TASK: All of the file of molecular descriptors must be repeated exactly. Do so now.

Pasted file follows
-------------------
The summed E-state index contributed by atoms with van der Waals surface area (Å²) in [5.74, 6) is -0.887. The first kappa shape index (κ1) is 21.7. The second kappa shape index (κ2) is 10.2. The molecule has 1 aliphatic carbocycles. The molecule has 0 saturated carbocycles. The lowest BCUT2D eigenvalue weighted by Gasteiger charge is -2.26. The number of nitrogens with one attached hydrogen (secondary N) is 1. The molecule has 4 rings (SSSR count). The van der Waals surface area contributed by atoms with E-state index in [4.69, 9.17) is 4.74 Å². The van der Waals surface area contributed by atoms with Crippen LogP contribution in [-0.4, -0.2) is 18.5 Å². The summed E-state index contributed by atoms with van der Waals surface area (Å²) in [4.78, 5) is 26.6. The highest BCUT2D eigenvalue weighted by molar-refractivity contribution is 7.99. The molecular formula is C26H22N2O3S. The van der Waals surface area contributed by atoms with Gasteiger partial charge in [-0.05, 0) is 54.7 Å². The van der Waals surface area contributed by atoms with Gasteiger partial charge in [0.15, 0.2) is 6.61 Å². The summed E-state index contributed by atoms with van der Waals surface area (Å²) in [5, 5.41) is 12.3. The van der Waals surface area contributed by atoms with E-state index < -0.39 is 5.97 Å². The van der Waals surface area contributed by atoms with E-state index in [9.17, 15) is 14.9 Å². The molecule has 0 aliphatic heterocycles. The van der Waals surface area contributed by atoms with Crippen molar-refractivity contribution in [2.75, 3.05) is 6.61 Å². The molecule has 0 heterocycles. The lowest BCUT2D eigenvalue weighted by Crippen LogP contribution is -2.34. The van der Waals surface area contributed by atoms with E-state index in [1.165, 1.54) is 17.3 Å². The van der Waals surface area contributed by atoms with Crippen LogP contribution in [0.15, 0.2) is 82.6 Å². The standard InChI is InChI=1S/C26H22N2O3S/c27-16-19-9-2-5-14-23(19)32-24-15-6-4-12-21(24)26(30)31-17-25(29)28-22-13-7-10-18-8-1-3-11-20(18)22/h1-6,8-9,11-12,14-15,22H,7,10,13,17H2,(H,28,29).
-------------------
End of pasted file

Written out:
The summed E-state index contributed by atoms with van der Waals surface area (Å²) in [5.74, 6) is -0.887. The first kappa shape index (κ1) is 21.7. The second kappa shape index (κ2) is 10.2. The molecule has 1 aliphatic carbocycles. The molecule has 0 saturated carbocycles. The lowest BCUT2D eigenvalue weighted by Gasteiger charge is -2.26. The number of nitrogens with one attached hydrogen (secondary N) is 1. The molecule has 4 rings (SSSR count). The van der Waals surface area contributed by atoms with E-state index in [4.69, 9.17) is 4.74 Å². The van der Waals surface area contributed by atoms with Crippen LogP contribution in [-0.4, -0.2) is 18.5 Å². The summed E-state index contributed by atoms with van der Waals surface area (Å²) in [4.78, 5) is 26.6. The highest BCUT2D eigenvalue weighted by molar-refractivity contribution is 7.99. The molecular formula is C26H22N2O3S. The van der Waals surface area contributed by atoms with Gasteiger partial charge in [-0.05, 0) is 54.7 Å². The van der Waals surface area contributed by atoms with Gasteiger partial charge in [0.15, 0.2) is 6.61 Å². The summed E-state index contributed by atoms with van der Waals surface area (Å²) in [5, 5.41) is 12.3. The van der Waals surface area contributed by atoms with E-state index < -0.39 is 5.97 Å². The van der Waals surface area contributed by atoms with E-state index in [9.17, 15) is 14.9 Å². The molecule has 0 aliphatic heterocycles. The van der Waals surface area contributed by atoms with Crippen molar-refractivity contribution in [2.75, 3.05) is 6.61 Å². The molecule has 0 heterocycles. The lowest BCUT2D eigenvalue weighted by Crippen LogP contribution is -2.34. The van der Waals surface area contributed by atoms with E-state index in [1.165, 1.54) is 17.3 Å². The van der Waals surface area contributed by atoms with Crippen LogP contribution in [0.15, 0.2) is 82.6 Å². The standard InChI is InChI=1S/C26H22N2O3S/c27-16-19-9-2-5-14-23(19)32-24-15-6-4-12-21(24)26(30)31-17-25(29)28-22-13-7-10-18-8-1-3-11-20(18)22/h1-6,8-9,11-12,14-15,22H,7,10,13,17H2,(H,28,29).